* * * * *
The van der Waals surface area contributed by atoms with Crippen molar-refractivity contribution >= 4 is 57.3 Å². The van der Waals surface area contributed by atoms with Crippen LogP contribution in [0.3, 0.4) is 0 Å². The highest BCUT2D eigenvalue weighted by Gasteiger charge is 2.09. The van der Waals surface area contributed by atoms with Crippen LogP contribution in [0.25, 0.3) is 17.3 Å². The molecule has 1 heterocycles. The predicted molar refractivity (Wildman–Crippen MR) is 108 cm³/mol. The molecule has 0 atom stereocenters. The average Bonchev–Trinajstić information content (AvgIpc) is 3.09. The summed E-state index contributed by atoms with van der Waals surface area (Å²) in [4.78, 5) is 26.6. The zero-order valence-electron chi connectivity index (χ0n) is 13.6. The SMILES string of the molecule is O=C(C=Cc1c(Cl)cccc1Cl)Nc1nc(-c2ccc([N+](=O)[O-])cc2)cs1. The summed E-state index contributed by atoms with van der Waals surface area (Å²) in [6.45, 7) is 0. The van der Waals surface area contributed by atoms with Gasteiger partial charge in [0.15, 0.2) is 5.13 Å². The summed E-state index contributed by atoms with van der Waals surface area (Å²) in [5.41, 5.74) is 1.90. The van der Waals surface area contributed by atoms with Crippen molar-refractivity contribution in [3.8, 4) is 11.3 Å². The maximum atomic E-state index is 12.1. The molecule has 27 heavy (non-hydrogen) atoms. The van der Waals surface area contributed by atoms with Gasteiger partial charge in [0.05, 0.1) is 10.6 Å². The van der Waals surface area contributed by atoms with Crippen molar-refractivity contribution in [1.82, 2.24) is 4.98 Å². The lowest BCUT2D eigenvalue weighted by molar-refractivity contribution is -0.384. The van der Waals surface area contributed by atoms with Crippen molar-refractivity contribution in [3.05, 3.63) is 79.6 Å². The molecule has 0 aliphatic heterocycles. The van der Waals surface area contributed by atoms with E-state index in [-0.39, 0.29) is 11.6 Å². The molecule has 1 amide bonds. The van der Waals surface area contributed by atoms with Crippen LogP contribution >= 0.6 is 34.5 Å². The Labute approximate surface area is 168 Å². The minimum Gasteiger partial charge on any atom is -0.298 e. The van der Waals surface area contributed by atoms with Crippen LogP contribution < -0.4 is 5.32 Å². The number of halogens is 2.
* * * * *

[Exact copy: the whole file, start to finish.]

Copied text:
The van der Waals surface area contributed by atoms with Crippen molar-refractivity contribution >= 4 is 57.3 Å². The van der Waals surface area contributed by atoms with Crippen LogP contribution in [0.3, 0.4) is 0 Å². The highest BCUT2D eigenvalue weighted by Gasteiger charge is 2.09. The van der Waals surface area contributed by atoms with Crippen LogP contribution in [0.25, 0.3) is 17.3 Å². The molecule has 1 heterocycles. The predicted molar refractivity (Wildman–Crippen MR) is 108 cm³/mol. The molecule has 0 atom stereocenters. The average Bonchev–Trinajstić information content (AvgIpc) is 3.09. The summed E-state index contributed by atoms with van der Waals surface area (Å²) in [4.78, 5) is 26.6. The zero-order valence-electron chi connectivity index (χ0n) is 13.6. The SMILES string of the molecule is O=C(C=Cc1c(Cl)cccc1Cl)Nc1nc(-c2ccc([N+](=O)[O-])cc2)cs1. The summed E-state index contributed by atoms with van der Waals surface area (Å²) in [6.45, 7) is 0. The van der Waals surface area contributed by atoms with Gasteiger partial charge in [0.15, 0.2) is 5.13 Å². The summed E-state index contributed by atoms with van der Waals surface area (Å²) in [5.41, 5.74) is 1.90. The van der Waals surface area contributed by atoms with Crippen molar-refractivity contribution in [3.8, 4) is 11.3 Å². The maximum atomic E-state index is 12.1. The molecule has 27 heavy (non-hydrogen) atoms. The van der Waals surface area contributed by atoms with Gasteiger partial charge in [0.05, 0.1) is 10.6 Å². The van der Waals surface area contributed by atoms with Crippen molar-refractivity contribution in [1.82, 2.24) is 4.98 Å². The lowest BCUT2D eigenvalue weighted by molar-refractivity contribution is -0.384. The van der Waals surface area contributed by atoms with Crippen molar-refractivity contribution in [3.05, 3.63) is 79.6 Å². The molecule has 0 aliphatic heterocycles. The van der Waals surface area contributed by atoms with E-state index in [-0.39, 0.29) is 11.6 Å². The molecule has 1 amide bonds. The van der Waals surface area contributed by atoms with Crippen LogP contribution >= 0.6 is 34.5 Å². The Labute approximate surface area is 168 Å². The minimum Gasteiger partial charge on any atom is -0.298 e. The van der Waals surface area contributed by atoms with Crippen LogP contribution < -0.4 is 5.32 Å². The number of halogens is 2.